Worrying rise in deaths linked to drug use among women

Worrying rise in deaths linked to drug use among women

Health officials say this worrying trend is part of a broader development where deaths linked to drug use — such as cardiac or liver damage and suicides — rather than direct overdoses has increased far more among female users than male users.

There has been a four-fold rise in drug-related hangings by women over the last 10 years, Irish research shows.

Health officials say this worrying trend is part of a broader development where deaths linked to drug use — such as cardiac or liver damage and suicides — rather than direct overdoses has increased far more among female users than male users.

The report, published to coincide with International Overdose Awareness day, was compiled by the HSE National Social Inclusion Office using Health Research Board drug deaths data for 2008 to 2017.

The total number of deaths has grown over the years, from 630 in 2008 to 786 in 2017, the highest death toll to date.

Poisonings (overdoses) have actually fallen, from 387 to 376, peaking at 401 in 2013.

Non-poisonings (where the person has a history of drug use) rose by 37%, from 243 to 410.

Based on these trends, the authors, Dr David Evans, Dr Eamon Keenan and Nicki Killeen, said the difference between poisonings and non-poisonings will “exacerbate” in the next five years.

The study reveals a stark difference in the scale of the increases in non-poisoning deaths by gender:

    • 113% increase in female non-poisoning deaths, almost twice that among males (up 58%);
    • Female hangings have increased by 316% since 2008, or a four-fold rise from six to 25;
    • The rise in hangings among women included a 56% increase in 2016 (compared to 8% among men).

    The report said that other female trauma deaths (such as drowning or road traffic collisions) increased by 60% since 2008, with a 46% rise between 2016 and 2017.

    Authors found that 63% of all people, female and male, who died from hangings had a history of mental health problems.

    The report said: “Although the number of female non-poisonings is small (98 in total for 2017 with 25 hangings) this would warrant further investigation to determine the factors that may contribute to this pattern.”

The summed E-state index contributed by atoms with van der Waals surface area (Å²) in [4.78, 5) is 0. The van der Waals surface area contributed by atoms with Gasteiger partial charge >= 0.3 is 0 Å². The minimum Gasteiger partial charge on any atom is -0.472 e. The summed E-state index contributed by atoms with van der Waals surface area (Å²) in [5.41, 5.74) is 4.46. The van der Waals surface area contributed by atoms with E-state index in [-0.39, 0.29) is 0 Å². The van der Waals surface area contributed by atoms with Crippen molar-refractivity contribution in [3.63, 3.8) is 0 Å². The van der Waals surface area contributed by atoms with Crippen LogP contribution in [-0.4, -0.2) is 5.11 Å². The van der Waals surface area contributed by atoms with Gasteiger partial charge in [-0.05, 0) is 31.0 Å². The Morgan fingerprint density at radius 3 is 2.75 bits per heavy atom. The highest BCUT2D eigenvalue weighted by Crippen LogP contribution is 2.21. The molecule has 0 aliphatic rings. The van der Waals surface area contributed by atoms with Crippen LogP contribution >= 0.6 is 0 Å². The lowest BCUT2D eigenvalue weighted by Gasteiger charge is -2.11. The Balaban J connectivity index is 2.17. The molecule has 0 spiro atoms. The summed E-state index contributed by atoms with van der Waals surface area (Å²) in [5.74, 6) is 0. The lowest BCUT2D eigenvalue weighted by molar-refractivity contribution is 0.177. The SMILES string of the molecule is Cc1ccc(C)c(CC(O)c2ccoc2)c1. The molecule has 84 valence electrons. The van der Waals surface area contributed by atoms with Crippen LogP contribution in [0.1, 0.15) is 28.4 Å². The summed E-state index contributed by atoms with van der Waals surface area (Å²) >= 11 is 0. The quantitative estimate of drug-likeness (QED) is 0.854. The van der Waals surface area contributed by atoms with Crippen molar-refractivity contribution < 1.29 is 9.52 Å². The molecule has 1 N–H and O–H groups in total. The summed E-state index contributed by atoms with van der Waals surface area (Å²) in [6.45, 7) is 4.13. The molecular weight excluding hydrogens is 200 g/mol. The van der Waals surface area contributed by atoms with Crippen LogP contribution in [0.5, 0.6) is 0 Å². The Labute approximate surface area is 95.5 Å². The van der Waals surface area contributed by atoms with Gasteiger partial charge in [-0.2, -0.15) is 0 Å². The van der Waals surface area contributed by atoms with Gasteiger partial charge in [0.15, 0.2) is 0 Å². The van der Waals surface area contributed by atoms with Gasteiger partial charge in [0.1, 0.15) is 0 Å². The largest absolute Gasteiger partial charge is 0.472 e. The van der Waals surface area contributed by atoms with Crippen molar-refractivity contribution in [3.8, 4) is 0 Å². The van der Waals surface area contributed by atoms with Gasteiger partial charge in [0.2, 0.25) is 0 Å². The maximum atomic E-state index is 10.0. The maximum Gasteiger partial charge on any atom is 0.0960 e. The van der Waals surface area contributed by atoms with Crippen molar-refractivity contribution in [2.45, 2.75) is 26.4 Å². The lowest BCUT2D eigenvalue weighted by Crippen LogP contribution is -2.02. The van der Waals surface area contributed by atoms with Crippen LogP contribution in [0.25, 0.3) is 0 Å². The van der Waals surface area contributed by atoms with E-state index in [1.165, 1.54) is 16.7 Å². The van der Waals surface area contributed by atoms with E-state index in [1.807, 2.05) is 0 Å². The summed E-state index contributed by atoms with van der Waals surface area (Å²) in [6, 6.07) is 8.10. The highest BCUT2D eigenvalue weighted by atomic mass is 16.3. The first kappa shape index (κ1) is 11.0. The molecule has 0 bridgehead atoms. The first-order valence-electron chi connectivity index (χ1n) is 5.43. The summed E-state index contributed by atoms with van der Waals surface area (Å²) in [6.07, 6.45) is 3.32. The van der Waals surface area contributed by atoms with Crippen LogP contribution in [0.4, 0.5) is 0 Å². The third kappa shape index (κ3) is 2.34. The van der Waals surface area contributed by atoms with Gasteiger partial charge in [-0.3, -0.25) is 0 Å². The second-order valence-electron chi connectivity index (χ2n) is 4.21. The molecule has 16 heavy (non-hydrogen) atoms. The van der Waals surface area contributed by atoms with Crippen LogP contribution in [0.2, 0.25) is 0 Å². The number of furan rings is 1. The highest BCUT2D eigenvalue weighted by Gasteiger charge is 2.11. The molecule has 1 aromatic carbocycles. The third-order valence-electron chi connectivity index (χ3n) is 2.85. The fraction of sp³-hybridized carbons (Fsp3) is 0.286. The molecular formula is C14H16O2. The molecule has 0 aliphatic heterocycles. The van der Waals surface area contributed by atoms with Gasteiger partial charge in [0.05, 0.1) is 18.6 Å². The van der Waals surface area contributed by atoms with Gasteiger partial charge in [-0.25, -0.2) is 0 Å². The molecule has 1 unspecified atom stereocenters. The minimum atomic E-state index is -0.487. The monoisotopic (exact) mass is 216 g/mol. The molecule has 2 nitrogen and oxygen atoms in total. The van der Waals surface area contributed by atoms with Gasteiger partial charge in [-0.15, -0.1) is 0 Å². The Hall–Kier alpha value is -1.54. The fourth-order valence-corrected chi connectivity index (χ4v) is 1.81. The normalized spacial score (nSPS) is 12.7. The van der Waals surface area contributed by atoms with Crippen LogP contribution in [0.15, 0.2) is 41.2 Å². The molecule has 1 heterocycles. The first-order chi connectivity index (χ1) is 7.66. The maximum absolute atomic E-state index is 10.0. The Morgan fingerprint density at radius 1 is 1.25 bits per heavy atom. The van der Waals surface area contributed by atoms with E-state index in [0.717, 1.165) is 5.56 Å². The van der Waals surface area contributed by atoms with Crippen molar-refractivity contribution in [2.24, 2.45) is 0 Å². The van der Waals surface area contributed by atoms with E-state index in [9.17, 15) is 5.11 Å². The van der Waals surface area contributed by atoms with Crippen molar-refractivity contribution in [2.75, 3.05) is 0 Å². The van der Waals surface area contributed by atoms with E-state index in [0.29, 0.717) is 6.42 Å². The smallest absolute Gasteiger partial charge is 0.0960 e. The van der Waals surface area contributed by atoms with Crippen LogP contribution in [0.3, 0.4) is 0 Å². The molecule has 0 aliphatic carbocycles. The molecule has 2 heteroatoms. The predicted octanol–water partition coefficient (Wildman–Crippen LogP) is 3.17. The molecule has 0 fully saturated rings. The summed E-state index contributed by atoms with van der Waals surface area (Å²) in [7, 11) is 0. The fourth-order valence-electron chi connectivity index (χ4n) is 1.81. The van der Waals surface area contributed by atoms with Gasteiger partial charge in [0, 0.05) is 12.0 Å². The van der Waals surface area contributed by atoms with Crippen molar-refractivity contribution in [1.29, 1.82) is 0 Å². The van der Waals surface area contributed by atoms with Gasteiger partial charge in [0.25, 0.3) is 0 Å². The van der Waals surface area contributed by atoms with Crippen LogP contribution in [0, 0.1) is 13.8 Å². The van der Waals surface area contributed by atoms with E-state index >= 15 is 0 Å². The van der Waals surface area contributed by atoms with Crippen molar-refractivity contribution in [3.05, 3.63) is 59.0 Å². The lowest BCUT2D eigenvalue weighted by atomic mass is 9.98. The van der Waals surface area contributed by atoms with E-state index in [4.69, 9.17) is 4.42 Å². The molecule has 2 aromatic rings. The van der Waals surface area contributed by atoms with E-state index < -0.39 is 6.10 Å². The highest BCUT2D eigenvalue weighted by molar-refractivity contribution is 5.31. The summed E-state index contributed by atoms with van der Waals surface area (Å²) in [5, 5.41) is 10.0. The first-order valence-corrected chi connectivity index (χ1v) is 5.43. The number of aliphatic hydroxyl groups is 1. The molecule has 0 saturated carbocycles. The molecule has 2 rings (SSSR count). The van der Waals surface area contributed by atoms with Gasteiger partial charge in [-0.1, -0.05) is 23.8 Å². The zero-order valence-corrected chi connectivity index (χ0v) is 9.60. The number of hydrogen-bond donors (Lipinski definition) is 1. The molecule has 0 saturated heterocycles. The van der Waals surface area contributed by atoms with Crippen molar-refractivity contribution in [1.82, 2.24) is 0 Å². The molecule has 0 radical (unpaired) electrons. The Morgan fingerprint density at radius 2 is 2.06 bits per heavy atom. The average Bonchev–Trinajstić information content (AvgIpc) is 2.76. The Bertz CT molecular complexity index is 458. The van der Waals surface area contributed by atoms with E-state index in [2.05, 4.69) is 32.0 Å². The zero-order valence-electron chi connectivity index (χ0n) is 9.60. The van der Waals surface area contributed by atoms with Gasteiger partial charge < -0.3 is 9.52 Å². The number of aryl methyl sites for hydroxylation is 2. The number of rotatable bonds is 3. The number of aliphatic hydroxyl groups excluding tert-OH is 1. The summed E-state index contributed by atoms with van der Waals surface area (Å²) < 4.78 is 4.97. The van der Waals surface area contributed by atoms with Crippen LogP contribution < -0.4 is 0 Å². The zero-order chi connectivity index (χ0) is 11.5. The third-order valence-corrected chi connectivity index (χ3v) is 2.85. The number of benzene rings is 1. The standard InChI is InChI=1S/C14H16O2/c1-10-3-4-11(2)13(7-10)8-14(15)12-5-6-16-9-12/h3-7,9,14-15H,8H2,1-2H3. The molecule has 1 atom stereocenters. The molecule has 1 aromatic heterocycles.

It said one report by the EU drugs agency suggested that older women who use drugs may need specific support services to tackle drug use, childcare responsibilities, and the trauma of having children removed.

    The report said stabilisation in poisonings is “a welcome development” and has been achieved during a period of increasing drug prevalence and drug availability in Ireland.

    Having comprehensive drug strategies that emphasise an enhanced harm reduction approach during this period may have been a contributory factor,” it said.

    The report said illicit drugs comprise 38% of poisonings and include heroin, cocaine, and MDMA. It said deaths from heroin have fallen and said this reduction coincides with the introduction in 2015 of naloxone, which reverses the effects of opioid overdoses.

    It said there has been a steady increase in cocaine deaths since 2010, and in 2017 deaths increased by 26% compared to 2016, adding that cocaine deaths may be underestimated.

    The report said that while MDMA (ecstasy) deaths are four to five times lower than both cocaine and heroin deaths, they have doubled since 2008, and increased by 75% since 2016, with half of the reported deaths in 2017 involving polydrug use.

    It said that despite a reduction in deaths involving alcohol, the drug is involved in a third of poisonings.

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